The duty or care between persons using the public streets or highways is mutual, and any such person may assume that others traveling on the public streets or highways will comply with the obligation imposed upon them. A driver of a motor vehicle has the right to act upon the assumption that every person whom he meets will exercise ordinary care and caution according to the circumstances and will not negligently and recklessly expose himself to danger, but rather make an attempt to avoid it.
After plaintiff in the instant case realized that defendant's automobile was parked, according to the allegations, and defendant was *129 not clearing the intersection or moving in any direction, plaintiff alleged his efforts to avoid the collision.
Questions of fact ultimately to be put in issue by such allegations indicate the kinds of actions in which each party is entitled to trial by jury as a matter of right. They should not be converted into trials by the court. (Lawrence v. Kansas Power & Light Co., 167 Kan. 45, 204 P.2d 752.)
Contrary to the appellant's contention that the plaintiff seeks to obtain the benefits from contradictory and inconsistent allegations deliberately made in his pleadings, this court has recognized pleading causes of action for common law negligence and the doctrine of last clear chance in the alternative. True, the question has been presented to this court under various approaches. In some cases the petition has been held demurrable where the two theories have been confused or where the essential elements of the doctrine of last clear chance have not been set forth in the pleading. While appellant seeks to distinguish various cases upon the specific factual situations presented, we nevertheless think it clear that this court has recognized that a plaintiff may plead a cause of action in common law negligence and in the same petition plead in the alternative a cause of action under the doctrine of last clear chance. (Gibson v. Bodley, 156 Kan. 338, 133 P.2d 112; Frogge v. Kansas City Public Service Co., 159 Kan. 687, 157 P.2d 537; Kloepfer v. Chicago, Rock Island & Pacific Rld. Co., 174 Kan. 96, 254 P.2d 243; Becker, Administratrix, v. Tasker, 177 Kan. 452, 280 P.2d 581; and authorities cited in these decisions.)
In the Frogge case a petition was held demurrable for the reason that it did not fairly state a cause of action upon a definite theory. There a motion was properly directed against an allegation intended to intimate resort to the doctrine of last clear chance but was successfully resisted. The appellee was not entitled, in the face of such motion, to assert that the allegations of the petition imputed no negligence to him, to deny that the doctrine of last clear chance was involved, and at the same time preserve in the petition allegations under which the doctrine might be invoked in the trial. The court said at page 692:"... Perhaps appellee might have alleged that he was not guilty of negligence, but that even if he was guilty of negligence in the first instance he was still entitled to recover because of defendant's negligence, under the doctrine of `last clear chance.' ..."
*130 In the Kloepfer case the issue presented to the court was not whether negligence had been alleged, nor whether facts sufficient to state a cause of action had been alleged, but only whether there was a fatal confusion of theories. The court held that the petition was not demurrable, stating:"... It is not debatable but that the general rule is that the facts constituting a cause of action should be by direct allegation and not by alternative allegation, but the rule is subject to the modification that if both alternatives are good in substance, the petition is not subject to general demurrer, and to the further modification generally recognized that if the pleader is uncertain as to the grounds of his claim he may state his cause of action in whatever different ways may be necessary to meet possible proof. See 71 C.J.S. (Pleading, § 41) p. 109, and 41 Am. Jur. (Pleading, §§ 41, 42) p. 317 . .." (p. 101.)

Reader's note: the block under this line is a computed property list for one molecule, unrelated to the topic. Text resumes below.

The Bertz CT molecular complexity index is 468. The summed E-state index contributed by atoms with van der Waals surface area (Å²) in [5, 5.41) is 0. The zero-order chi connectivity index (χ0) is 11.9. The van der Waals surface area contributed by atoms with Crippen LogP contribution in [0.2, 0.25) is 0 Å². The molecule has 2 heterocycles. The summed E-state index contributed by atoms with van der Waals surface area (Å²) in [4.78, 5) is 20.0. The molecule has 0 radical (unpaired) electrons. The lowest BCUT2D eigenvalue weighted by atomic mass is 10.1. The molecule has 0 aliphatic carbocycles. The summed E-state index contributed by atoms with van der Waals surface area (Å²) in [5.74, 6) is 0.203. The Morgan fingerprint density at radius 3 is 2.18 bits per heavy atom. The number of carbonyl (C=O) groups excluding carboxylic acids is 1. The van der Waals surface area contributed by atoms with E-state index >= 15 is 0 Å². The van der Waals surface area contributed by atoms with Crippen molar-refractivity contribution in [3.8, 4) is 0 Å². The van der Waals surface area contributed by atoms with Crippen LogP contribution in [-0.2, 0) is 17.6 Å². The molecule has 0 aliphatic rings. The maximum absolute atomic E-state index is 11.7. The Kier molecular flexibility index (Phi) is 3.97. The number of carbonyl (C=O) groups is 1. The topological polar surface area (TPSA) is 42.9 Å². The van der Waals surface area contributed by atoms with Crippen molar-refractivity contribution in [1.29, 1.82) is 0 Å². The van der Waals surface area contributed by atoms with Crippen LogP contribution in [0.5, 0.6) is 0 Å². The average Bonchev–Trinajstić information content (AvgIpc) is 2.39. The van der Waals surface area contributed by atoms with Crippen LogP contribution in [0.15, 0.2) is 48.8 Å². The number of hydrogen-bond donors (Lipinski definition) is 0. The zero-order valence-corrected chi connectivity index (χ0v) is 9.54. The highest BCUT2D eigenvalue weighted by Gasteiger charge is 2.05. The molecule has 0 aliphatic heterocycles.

The rule stated in 41 Am. Jur., Pleading, § 106, p. 363, was approved by this court in Ondrasek v. Ondrasek, 172 Kan. 100, 238 P.2d 535. It reads:"It is a familiar rule of pleading that when the plaintiff has two or more distinct reasons for obtaining the relief sought, or when there is more or less uncertainty as to the grounds of recovery or as to the exigencies of proof, the petition may set forth a single claim in more than one count. The pleader may state his case in as many ways as he sees fit in separate counts in order to meet any possible phase of the evidence, and he will not be required to elect on which count he will proceed ..."
See, also, Miller v. Johnson, 155 Kan. 829, 130 P.2d 547.
This court in the Kloepfer case said at page 101:"Referring now to rules of pleading with respect to ordinary negligence and last clear chance, it is stated generally that a plaintiff may plead both ordinary negligence and a state of facts invoking the last clear chance rule, and he may recover under whichever aspect the proof of the case shows. See 65 C.J.S. (Negligence, § 191) p. 909, and 38 Am. Jur. (Negligence, § 271) p. 960. See also Cleve. Ry. Co. v. Masterson, 126 Ohio St. 42, 183 N.E. 873, 92 A.L.R. 15, ..."
A limitation upon pleading a cause of action in common law negligence and one under the doctrine of last clear chance in the same petition requires that the allegations of the petition are not repugnant. (Becker, Administratrix, v. Tasker, supra.)
The essential elements under the doctrine of last clear chance are: (1) The plaintiff by his own negligence placed himself in a position of danger; (2) that the plaintiff's negligence had ceased; (3) that the defendant seeing the plaintiff in a position of danger, or by the exercise of due care should have seen the plaintiff in such *131 position, by exercising due care on his part had a clear chance to avoid injuring the plaintiff; (4) that the defendant failed to exercise such due care; and (5) as a result of such failure on the defendant's part plaintiff was injured. (Goodman v. Kansas City, M. & S. Rld. Co., 137 Kan. 508, 21 P.2d 322; and see, Restatement of Law, Torts, Negligence, § 479.)